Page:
Unsettled Christianity

Gloria Dei homo vivens – St Irenaeus
October 10th, 2016 by Joel Watts

Why Mondays?

mondayEvery now and then I post to Facebook about my love of Mondays. It garners some groans along the way. But why Mondays?

I do love every day of the week, actually. Sundays for worship with the family of God, and every other day for living in God’s creation.

Mondays? Well, Mondays do not mean some return to routine — because, well, let’s face it. We even have routine on Saturday and Sundays. But it does mean a new week at work and a new week at school. It is a start-over of sorts. It is wide-open, and how we reach Friday is a mystery.

Mondays are awesome the first day of the work week, for me. That means I have a job. I go to work and do my diligence in earning my pay. It is not always easy, but not everything is. For me, Mondays means that I am going to provide for my family, for my future, and in some way, help others.

So, on this Monday, or you Monday, enjoy it. Not everyone has one.

Joel Watts
Watts holds a MA in Theological Studies from United Theological Seminary. He is currently a Ph.D. student at the University of the Free State, analyzing Paul’s model of atonement in Galatians, as well as seeking an MA in Clinical Mental Health at Adams State University. He is the author of Mimetic Criticism of the Gospel of Mark: Introduction and Commentary (Wipf and Stock, 2013), a co-editor and contributor to From Fear to Faith: Stories of Hitting Spiritual Walls (Energion, 2013), and Praying in God's Theater, Meditations on the Book of Revelation (Wipf and Stock, 2014).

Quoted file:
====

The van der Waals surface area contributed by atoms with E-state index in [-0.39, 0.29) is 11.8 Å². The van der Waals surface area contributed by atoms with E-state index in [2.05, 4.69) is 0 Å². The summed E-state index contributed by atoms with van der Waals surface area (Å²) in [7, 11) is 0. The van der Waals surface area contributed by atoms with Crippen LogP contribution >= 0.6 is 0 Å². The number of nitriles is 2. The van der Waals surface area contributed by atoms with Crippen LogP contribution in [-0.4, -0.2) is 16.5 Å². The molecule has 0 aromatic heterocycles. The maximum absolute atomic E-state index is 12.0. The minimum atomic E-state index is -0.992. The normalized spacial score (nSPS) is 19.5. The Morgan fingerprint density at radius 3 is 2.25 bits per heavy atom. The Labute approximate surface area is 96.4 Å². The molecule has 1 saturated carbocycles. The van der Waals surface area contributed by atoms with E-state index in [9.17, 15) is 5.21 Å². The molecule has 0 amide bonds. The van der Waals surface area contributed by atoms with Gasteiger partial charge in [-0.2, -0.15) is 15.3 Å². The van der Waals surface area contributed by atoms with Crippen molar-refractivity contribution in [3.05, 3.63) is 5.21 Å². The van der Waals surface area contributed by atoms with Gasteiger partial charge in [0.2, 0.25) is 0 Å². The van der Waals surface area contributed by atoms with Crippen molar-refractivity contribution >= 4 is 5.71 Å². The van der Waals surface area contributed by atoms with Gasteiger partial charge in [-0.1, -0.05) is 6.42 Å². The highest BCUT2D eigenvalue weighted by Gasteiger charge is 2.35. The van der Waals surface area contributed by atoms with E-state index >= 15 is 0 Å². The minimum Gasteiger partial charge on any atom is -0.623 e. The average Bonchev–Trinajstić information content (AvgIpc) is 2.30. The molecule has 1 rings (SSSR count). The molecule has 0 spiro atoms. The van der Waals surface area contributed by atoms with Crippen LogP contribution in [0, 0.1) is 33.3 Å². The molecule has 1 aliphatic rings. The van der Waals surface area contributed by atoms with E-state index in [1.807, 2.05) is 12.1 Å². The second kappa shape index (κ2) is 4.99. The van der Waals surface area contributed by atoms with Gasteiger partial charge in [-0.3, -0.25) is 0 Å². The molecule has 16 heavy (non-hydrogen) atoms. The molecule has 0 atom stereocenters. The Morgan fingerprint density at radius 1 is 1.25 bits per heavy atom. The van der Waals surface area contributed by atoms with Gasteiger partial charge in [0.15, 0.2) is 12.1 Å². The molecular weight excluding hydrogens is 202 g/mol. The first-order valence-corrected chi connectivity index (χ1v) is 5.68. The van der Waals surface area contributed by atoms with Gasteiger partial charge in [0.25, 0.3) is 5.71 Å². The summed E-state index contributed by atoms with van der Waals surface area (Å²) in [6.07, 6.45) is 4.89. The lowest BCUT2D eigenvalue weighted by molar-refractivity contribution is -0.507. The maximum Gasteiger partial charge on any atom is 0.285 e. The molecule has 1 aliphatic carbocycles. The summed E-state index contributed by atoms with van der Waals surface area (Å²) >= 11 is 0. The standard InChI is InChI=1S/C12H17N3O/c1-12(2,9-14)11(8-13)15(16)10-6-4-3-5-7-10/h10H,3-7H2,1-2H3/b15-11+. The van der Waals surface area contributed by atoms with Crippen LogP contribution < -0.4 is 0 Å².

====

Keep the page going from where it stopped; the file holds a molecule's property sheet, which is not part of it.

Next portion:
Comments

One Response to “Why Mondays?”
  1. I guess everything is relative. When I was working in Israel, we would have to fly there in time to start work bright and early, on the first day of the work week, Sunday. But then we got Friday and Saturday off. Kind of messes with your mind for a short time, until you get use to it. But, as Joel says, “That means I have a job,” which beats the alternative.

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